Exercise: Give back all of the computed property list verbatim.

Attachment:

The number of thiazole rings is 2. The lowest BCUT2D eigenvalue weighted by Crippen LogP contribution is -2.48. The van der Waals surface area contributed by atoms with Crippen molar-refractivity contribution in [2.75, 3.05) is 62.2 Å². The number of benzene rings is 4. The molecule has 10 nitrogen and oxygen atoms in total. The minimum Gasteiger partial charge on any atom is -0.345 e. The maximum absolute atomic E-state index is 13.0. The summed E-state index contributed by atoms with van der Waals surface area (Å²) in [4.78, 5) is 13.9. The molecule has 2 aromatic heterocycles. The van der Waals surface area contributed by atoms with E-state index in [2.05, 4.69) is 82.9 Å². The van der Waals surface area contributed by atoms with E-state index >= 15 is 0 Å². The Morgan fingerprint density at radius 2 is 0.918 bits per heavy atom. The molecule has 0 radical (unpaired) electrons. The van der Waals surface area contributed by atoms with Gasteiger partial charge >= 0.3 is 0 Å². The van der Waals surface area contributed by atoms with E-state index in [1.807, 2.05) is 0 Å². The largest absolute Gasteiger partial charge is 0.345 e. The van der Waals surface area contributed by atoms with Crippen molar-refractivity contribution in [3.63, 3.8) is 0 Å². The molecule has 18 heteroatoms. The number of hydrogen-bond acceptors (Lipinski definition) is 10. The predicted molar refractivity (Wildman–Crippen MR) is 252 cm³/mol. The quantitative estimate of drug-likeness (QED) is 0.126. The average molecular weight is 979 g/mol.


The number of thiazole rings is 2. The lowest BCUT2D eigenvalue weighted by Crippen LogP contribution is -2.48. The van der Waals surface area contributed by atoms with Crippen molar-refractivity contribution in [2.75, 3.05) is 62.2 Å². The number of benzene rings is 4. The molecule has 10 nitrogen and oxygen atoms in total. The minimum Gasteiger partial charge on any atom is -0.345 e. The maximum absolute atomic E-state index is 13.0. The summed E-state index contributed by atoms with van der Waals surface area (Å²) in [4.78, 5) is 13.9. The molecule has 2 aromatic heterocycles. The van der Waals surface area contributed by atoms with E-state index in [2.05, 4.69) is 82.9 Å². The van der Waals surface area contributed by atoms with E-state index >= 15 is 0 Å². The Morgan fingerprint density at radius 2 is 0.918 bits per heavy atom. The molecule has 0 radical (unpaired) electrons. The van der Waals surface area contributed by atoms with Gasteiger partial charge >= 0.3 is 0 Å². The van der Waals surface area contributed by atoms with E-state index in [1.807, 2.05) is 0 Å². The largest absolute Gasteiger partial charge is 0.345 e. The van der Waals surface area contributed by atoms with Crippen molar-refractivity contribution in [3.63, 3.8) is 0 Å². The molecule has 18 heteroatoms. The number of hydrogen-bond acceptors (Lipinski definition) is 10. The predicted molar refractivity (Wildman–Crippen MR) is 252 cm³/mol. The quantitative estimate of drug-likeness (QED) is 0.126. The average molecular weight is 979 g/mol.